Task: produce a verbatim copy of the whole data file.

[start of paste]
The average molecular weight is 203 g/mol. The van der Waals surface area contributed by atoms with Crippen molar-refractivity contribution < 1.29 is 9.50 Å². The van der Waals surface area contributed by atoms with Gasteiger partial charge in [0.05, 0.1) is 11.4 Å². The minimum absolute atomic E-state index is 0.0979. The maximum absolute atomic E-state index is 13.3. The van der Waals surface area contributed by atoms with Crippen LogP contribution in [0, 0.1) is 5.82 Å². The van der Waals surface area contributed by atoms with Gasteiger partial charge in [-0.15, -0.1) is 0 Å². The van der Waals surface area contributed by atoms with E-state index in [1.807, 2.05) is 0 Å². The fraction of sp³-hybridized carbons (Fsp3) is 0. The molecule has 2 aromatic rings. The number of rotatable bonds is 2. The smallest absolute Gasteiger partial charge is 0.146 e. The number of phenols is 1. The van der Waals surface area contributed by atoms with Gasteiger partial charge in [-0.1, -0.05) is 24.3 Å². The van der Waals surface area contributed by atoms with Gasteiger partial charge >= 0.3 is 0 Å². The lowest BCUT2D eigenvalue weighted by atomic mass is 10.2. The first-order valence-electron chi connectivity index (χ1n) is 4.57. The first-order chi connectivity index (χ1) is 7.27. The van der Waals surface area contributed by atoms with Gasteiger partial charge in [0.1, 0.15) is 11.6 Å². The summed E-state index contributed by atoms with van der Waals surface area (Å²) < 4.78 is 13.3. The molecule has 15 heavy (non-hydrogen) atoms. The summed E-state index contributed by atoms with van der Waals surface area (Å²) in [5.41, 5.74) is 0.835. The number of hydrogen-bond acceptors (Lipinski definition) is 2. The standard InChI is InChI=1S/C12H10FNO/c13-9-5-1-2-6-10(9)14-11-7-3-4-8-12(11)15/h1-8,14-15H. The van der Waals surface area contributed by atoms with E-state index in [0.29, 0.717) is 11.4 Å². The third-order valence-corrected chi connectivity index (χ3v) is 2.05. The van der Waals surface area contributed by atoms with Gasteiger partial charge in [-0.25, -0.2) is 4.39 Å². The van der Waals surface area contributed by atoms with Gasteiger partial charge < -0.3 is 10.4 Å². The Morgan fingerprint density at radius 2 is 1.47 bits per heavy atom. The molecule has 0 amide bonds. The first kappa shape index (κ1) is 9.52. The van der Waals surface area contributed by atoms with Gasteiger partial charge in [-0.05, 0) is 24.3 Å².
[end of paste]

The average molecular weight is 203 g/mol. The van der Waals surface area contributed by atoms with Crippen molar-refractivity contribution < 1.29 is 9.50 Å². The van der Waals surface area contributed by atoms with Gasteiger partial charge in [0.05, 0.1) is 11.4 Å². The minimum absolute atomic E-state index is 0.0979. The maximum absolute atomic E-state index is 13.3. The van der Waals surface area contributed by atoms with Crippen LogP contribution in [0, 0.1) is 5.82 Å². The van der Waals surface area contributed by atoms with Gasteiger partial charge in [-0.15, -0.1) is 0 Å². The van der Waals surface area contributed by atoms with E-state index in [1.807, 2.05) is 0 Å². The fraction of sp³-hybridized carbons (Fsp3) is 0. The molecule has 2 aromatic rings. The number of rotatable bonds is 2. The smallest absolute Gasteiger partial charge is 0.146 e. The number of phenols is 1. The van der Waals surface area contributed by atoms with Gasteiger partial charge in [-0.1, -0.05) is 24.3 Å². The van der Waals surface area contributed by atoms with Gasteiger partial charge >= 0.3 is 0 Å². The lowest BCUT2D eigenvalue weighted by atomic mass is 10.2. The first-order valence-electron chi connectivity index (χ1n) is 4.57. The first-order chi connectivity index (χ1) is 7.27. The van der Waals surface area contributed by atoms with Gasteiger partial charge in [0.1, 0.15) is 11.6 Å². The summed E-state index contributed by atoms with van der Waals surface area (Å²) < 4.78 is 13.3. The molecule has 15 heavy (non-hydrogen) atoms. The summed E-state index contributed by atoms with van der Waals surface area (Å²) in [5.41, 5.74) is 0.835. The number of hydrogen-bond acceptors (Lipinski definition) is 2. The standard InChI is InChI=1S/C12H10FNO/c13-9-5-1-2-6-10(9)14-11-7-3-4-8-12(11)15/h1-8,14-15H. The van der Waals surface area contributed by atoms with E-state index in [0.29, 0.717) is 11.4 Å². The third-order valence-corrected chi connectivity index (χ3v) is 2.05. The van der Waals surface area contributed by atoms with Gasteiger partial charge in [-0.25, -0.2) is 4.39 Å². The van der Waals surface area contributed by atoms with Gasteiger partial charge < -0.3 is 10.4 Å². The Morgan fingerprint density at radius 2 is 1.47 bits per heavy atom. The molecule has 0 amide bonds. The first kappa shape index (κ1) is 9.52. The van der Waals surface area contributed by atoms with Gasteiger partial charge in [-0.05, 0) is 24.3 Å².